JAKARTA • Former Indonesian president B.J. Habibie, who allowed democratic reforms and an independence referendum for East Timor following the ouster of dictator Suharto, was buried yesterday in a state funeral with full military honours.
Thousands of mourners lined the streets of the capital Jakarta to watch the motorcade carrying the body of Indonesia's third president to the Kalibata heroes' cemetery. Many called out the name of the man whose presidency was the shortest in modern Indonesian history but was transformative.
Dr Habibie died on Wednesday at a Jakarta army hospital, where he had been undergoing treatment for heart problems since Sept 1. He was 83.
President Joko Widodo led yes-terday's ceremony, attended by more than 700 government officials, foreign diplomats and politicians, including former presidents Megawati Sukarnoputri and Susilo Bambang Yudhoyono.
"He is a true statesman, an ins-pirator, a scientist who believes that without love, intelligence is dangerous," Mr Joko said in a speech. "He is truly a role model for all of the nation's children."
Dr Habibie was laid to rest alongside his wife of 48 years, Madam Hasri Ainun Habibie, a medical doctor who died in 2010.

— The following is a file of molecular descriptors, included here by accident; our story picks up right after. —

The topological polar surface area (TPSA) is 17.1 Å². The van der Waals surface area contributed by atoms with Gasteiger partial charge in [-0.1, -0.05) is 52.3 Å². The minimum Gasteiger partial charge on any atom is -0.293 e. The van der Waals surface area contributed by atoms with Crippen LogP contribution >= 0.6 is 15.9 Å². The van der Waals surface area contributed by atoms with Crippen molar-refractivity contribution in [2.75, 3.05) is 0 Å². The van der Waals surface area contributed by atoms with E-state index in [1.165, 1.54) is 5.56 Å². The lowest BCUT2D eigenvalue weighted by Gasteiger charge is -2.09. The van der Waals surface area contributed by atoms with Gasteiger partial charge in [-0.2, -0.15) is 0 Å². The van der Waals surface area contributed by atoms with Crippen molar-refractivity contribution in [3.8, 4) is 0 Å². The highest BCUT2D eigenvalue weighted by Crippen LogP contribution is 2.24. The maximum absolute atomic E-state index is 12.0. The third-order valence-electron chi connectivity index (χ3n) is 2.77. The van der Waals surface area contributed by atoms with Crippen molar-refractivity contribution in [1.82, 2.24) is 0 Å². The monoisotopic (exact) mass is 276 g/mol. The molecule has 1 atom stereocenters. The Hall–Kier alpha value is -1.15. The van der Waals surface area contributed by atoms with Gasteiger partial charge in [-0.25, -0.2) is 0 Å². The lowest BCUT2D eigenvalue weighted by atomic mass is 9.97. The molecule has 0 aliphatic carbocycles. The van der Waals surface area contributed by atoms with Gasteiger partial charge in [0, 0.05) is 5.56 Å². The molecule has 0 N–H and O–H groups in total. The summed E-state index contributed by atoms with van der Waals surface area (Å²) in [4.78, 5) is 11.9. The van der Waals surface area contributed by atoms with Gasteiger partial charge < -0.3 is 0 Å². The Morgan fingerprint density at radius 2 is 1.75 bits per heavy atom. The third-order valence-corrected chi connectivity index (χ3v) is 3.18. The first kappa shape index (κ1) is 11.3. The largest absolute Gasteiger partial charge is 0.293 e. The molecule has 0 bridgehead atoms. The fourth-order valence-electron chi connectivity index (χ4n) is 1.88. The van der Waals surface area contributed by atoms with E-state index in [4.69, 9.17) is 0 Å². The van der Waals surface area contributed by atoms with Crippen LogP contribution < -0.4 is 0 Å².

Foreign leaders and diplomats offered their condolences, including the American and British ambassadors in Jakarta.
Singapore leaders yesterday sent their condolences to his son, Mr Ilham Akbar Habibie, and his family.
Writing in a letter, President Halimah Yacob said Indonesia has lost a leader who steered the country "with purpose and direction" during its transition to democracy and after the 1997 Asian financial crisis.
Prime Minister Lee Hsien Loong, in his letter, said Dr Habibie had worked hard to stabilise the country in the wake of the crisis. "He also pushed for greater regional autonomy and decentralisation in Indonesia, with a view to uniting and improving the lives of all Indonesians," PM Lee said.
Singapore Senior Minister Teo Chee Hean paid his respects to Dr Habibie after arriving in Jakarta for a working visit on Wednesday.
Dr Habibie was vice-president when he was tapped to lead Indonesia by Suharto as the military dictator's 32-year hold on power crumbled in May 1998 during a student uprising and a devastating economic crash. Despite his reforms, his presidency ended after only 17 months in October 1999, when he withdrew from contention in the presidential election.
During his term, Dr Habibie apo-logised for past human rights abuses, dismantled restrictions on the media and reformed politics to allow for free elections.
He also surprised Indonesians by announcing in January 1999 a plan to hold a referendum under United Nations supervision on self-determination for East Timor - now known as Timor Leste. East Timorese voted overwhelmingly to split from Indonesia.
"He gave us two options and now East Timor is a free and independent nation. Farewell, Mr Habibie," East Timor Prime Minister Taur Matan Ruak wrote on Twitter.